HARTFORD, Conn. — U.S. Senate candidate Richard Blumenthal plans to refocus attention on the economy and other issues as he returns to the campaign trail, a strategy consultants say could work so long as voters and veterans believe he has adequately addressed why he "misspoke" about his military record.
An adviser to the Democrat's campaign said Wednesday that Blumenthal "very forcefully and very clearly" addressed the controversy over his claim that he served in Vietnam during his news conference a day earlier and will turn his focus on issues that matter to voters.
"I think in the end, the people of Connecticut care a lot more about what's happening today in their lives, whether they're going to keep their homes, their health care and their jobs," campaign adviser Marla Romash told The Associated Press in an interview.
Romash said Blumenthal will still answer questions about his military service, but he prefers to talk about "how he'll fight for Connecticut's families."
The political crisis erupted when The New York Times reported Monday that Blumenthal had repeatedly distorted his military service. The story included quotations and a video of Blumenthal saying at a 2008 event that he had served in Vietnam.
Blumenthal, who was in the Marine Reserve, said Tuesday he meant to say he served "during" Vietnam instead of "in" Vietnam. He said the statements were "totally unintentional" errors that occurred only a few times out of hundreds of public appearances.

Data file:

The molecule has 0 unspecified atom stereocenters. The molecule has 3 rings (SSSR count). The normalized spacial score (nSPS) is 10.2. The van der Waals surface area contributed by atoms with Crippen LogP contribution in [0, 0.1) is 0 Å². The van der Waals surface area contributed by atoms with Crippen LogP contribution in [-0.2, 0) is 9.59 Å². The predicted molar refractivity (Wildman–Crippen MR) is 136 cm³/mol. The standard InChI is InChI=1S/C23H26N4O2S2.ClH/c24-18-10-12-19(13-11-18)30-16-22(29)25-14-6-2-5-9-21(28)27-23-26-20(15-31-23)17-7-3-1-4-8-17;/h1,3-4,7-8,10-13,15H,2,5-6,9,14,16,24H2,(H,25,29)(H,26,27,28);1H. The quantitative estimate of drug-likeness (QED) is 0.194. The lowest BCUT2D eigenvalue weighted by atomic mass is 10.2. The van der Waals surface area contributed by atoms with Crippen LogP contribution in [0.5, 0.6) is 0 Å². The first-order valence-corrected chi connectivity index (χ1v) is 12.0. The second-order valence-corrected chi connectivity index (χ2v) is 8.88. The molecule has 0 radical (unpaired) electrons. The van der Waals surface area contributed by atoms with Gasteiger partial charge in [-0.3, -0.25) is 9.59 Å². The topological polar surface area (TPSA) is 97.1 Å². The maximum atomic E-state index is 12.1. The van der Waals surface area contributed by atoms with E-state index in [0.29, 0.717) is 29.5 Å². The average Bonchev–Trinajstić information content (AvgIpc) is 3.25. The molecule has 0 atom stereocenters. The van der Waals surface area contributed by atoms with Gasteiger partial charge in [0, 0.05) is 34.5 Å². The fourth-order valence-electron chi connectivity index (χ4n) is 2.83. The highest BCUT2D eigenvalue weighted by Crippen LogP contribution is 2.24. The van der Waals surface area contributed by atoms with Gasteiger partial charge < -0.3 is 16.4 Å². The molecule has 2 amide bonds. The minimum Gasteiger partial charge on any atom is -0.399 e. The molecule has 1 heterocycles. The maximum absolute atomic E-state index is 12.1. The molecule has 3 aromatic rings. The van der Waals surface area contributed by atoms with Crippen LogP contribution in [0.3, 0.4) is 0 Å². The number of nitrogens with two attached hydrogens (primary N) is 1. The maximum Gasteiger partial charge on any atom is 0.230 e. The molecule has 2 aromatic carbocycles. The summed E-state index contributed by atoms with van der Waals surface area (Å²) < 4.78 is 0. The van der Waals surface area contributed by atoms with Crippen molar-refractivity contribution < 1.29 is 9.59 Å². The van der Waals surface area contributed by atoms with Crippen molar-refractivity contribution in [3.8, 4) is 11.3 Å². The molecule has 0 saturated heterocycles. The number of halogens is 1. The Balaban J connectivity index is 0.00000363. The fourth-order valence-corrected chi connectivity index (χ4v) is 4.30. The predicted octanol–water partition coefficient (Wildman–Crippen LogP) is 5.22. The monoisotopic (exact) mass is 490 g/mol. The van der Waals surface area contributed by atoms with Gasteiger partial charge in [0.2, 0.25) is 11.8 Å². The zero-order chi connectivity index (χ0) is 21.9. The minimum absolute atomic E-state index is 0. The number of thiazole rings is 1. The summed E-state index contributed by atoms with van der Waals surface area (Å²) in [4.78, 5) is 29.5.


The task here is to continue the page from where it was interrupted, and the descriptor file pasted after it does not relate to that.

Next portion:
A longer version of the video posted by a Republican opponent shows Blumenthal at the beginning of his speech correctly characterizing his service by saying that he "served in the military, during the Vietnam era."
A spokeswoman for the Times says the longer video does not change the story about a "long and well-established pattern of misleading his constituents about his Vietnam War service."
Appearing at a police memorial ceremony on Wednesday, Blumenthal told two television stations that he was "prepared for a very tough battle" in the race and was encouraged by the support he's received.
Blumenthal is the front-runner to replace retiring Democrat Christopher Dodd, and the revelations of his misstatements come days before Democrats meet Friday to endorse a candidate for the seat.
Ed Patru, a spokesman for Republican Senate candidate Linda McMahon, questioned why Blumenthal was not clearer in saying that he served stateside. He argued that "serving during the Vietnam era" is misleading.
"It's his pattern of routinely speaking in an ambiguous and vague way that will cost him this election," Patru said. "Instead of straight talk, he's fuzzy."
Democratic strategist Chris Kofinish said veterans' acceptance of Blumenthal's explanation and continued support would go a long way toward easing voters' concerns.
"Something like this becomes a bigger problem if you don't address it," he said. "As long as this has been addressed directly and in a forthright manner, which I think he has done, then voters, I think, are going to move on."
Republican strategist John Feehery agreed that Blumenthal needs to refocus the debate.
"The problem for Blumenthal is that he had such an image of a choir boy, and this really kind of damages that," Feehery said. "He's got to find a way to keep moving forward, understanding that his reputation has been dinged, and find other things to talk about."
John Droney, a former chairman of the Connecticut Democrats and a Vietnam veteran, said he believes Blumenthal still has the support of veterans across the state. He said Blumenthal enjoys a reservoir of good will for his years of work, attending funerals and send-off ceremonies, helping veterans with legal matters and speaking at events.
"He's determined to press on and he feels that as he said (Tuesday), he won't let a few words that were misspoken affect or sully his record," Droney said. "He's a Marine. He's pretty tough."
Associated Press Writer Stephanie Reitz contributed to this report.